Accordingly, there should be no presumption regarding the respondent’s responsibility.
In the scheme of sophistry, this is pretty big. The presumption of innocence, or “non-responsbility” as it’s euphemistically called here, is little more than the flip-side of the burden of proof. If the burden isn’t met, then who wins? But there is an additional prong, that the “winner” isn’t ascribed the title of “rapist” who beat the rap, even though that’s pretty much the way it goes anyway.
The presumption has long been reduced to a legalism in the mind of the public, that the cops wouldn’t arrest someone if he wasn’t guilty. That prosecutors wouldn’t prosecute someone who wasn’t guilty. To many, the burden is on the perp to prove his innocence, or he’s guilty but got lucky. The concept of it being a bit problematic to prove a negative isn’t one that people tend to spend much time thinking about. Why bother when everybody knows the guy is guilty?
But the argument proffered by the attorneys general is shockingly weak:
The presumption appears aimed at protecting respondents in a manner akin to the presumption of innocence in criminal cases. But the grievance procedures are non-criminal in nature, so a criminal presumption by another name is not appropriate.
This is a non-sequitur. The argument, which no one makes but certainly should, that the criminal law presumption should apply, as this is no “grievance procedure” but a subconstitutional criminal prosecution that has consequences more severe than the vast majority of crimes, compels the presumption to apply. That it’s not, at least as argued by the AGs, a criminal case has no rational bearing on whether the presumption should apply.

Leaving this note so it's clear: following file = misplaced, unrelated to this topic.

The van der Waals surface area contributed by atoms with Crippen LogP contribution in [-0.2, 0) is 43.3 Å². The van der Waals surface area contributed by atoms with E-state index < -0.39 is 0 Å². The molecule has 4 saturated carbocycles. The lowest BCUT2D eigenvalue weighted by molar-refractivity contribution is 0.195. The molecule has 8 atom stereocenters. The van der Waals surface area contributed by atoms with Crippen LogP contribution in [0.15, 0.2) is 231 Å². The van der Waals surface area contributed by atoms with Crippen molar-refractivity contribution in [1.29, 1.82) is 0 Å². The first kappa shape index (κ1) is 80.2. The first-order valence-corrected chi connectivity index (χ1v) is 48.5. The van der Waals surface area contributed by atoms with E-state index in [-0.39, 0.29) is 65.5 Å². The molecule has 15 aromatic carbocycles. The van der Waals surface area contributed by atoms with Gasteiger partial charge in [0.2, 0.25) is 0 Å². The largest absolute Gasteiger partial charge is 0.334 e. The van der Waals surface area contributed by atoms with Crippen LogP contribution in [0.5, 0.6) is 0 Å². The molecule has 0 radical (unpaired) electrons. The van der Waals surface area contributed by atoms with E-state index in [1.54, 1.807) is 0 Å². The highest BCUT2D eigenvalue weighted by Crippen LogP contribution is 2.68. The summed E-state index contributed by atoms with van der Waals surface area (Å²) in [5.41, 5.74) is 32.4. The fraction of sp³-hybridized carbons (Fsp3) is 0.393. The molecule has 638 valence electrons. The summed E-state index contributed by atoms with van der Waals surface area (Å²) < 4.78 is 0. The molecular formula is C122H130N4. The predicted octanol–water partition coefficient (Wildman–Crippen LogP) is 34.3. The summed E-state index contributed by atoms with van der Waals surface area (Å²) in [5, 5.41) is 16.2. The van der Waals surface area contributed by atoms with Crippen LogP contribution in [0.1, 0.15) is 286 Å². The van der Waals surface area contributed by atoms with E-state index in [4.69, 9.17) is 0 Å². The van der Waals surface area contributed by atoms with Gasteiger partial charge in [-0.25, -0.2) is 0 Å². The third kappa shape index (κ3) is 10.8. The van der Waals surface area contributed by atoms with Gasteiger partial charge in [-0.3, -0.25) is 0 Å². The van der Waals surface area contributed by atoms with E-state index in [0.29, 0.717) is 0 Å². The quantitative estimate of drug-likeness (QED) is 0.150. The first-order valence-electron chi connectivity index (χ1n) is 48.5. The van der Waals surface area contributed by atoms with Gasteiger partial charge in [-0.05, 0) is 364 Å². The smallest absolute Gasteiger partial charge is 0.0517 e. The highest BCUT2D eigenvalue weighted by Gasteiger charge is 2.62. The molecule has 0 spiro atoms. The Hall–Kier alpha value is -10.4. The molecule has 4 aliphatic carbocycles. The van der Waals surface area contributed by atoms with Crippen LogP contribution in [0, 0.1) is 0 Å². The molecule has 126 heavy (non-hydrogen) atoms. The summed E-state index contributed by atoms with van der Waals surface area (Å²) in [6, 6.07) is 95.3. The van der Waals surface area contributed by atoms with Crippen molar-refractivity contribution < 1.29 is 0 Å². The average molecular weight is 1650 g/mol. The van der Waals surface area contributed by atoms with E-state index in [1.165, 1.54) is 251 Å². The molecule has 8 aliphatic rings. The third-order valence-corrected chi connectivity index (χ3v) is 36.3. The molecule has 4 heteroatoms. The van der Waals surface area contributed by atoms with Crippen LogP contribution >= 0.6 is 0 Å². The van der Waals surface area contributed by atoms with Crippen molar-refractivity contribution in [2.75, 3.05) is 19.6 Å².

The question, at best, would then turn to whether the purposes for the presumption apply to these proceedings as they do to criminal cases. They can’t be bothered to make a cogent argument, but then the sad advocates to whom their comment is really addressed won’t complain about their failure of logic.
But the fact that this comes from attorneys general, whose responsibility bears some relation to constitutional rights as well as the jurisprudence upon which they exist, raises a secondary, more nefarious problem. They are arguing throughout their letter, often disingenuously such as when they ignore the caselaw requiring hearings and some means of confrontation when facts are in dispute, against the basic premises of due process.
The AGs are arguing that due process is an evil that should be eliminated on campus because it makes woman “unsafe.” Even worse, they are arguing that an accused male student shouldn’t be presumed innocent of rape before the burden of proof, whatever that might be, is sustained. The ploy, that someone can be accused of rape but “considered neutrally” is absurd, and they, as lawyers, certainly know this.
Just as due process has been vilified in this process to assure the men lose, the presumption of innocence is now the target of the AGs’ rhetoric. Having already reduced due process to the enemy of women with astounding success, is the presumption of innocence now in their crosshairs? It’s not just the impact on the woke psyche on campus, but as legal concepts are undermined in the mind of the public, it filters through the system. Won’t that be convenient for the AGs?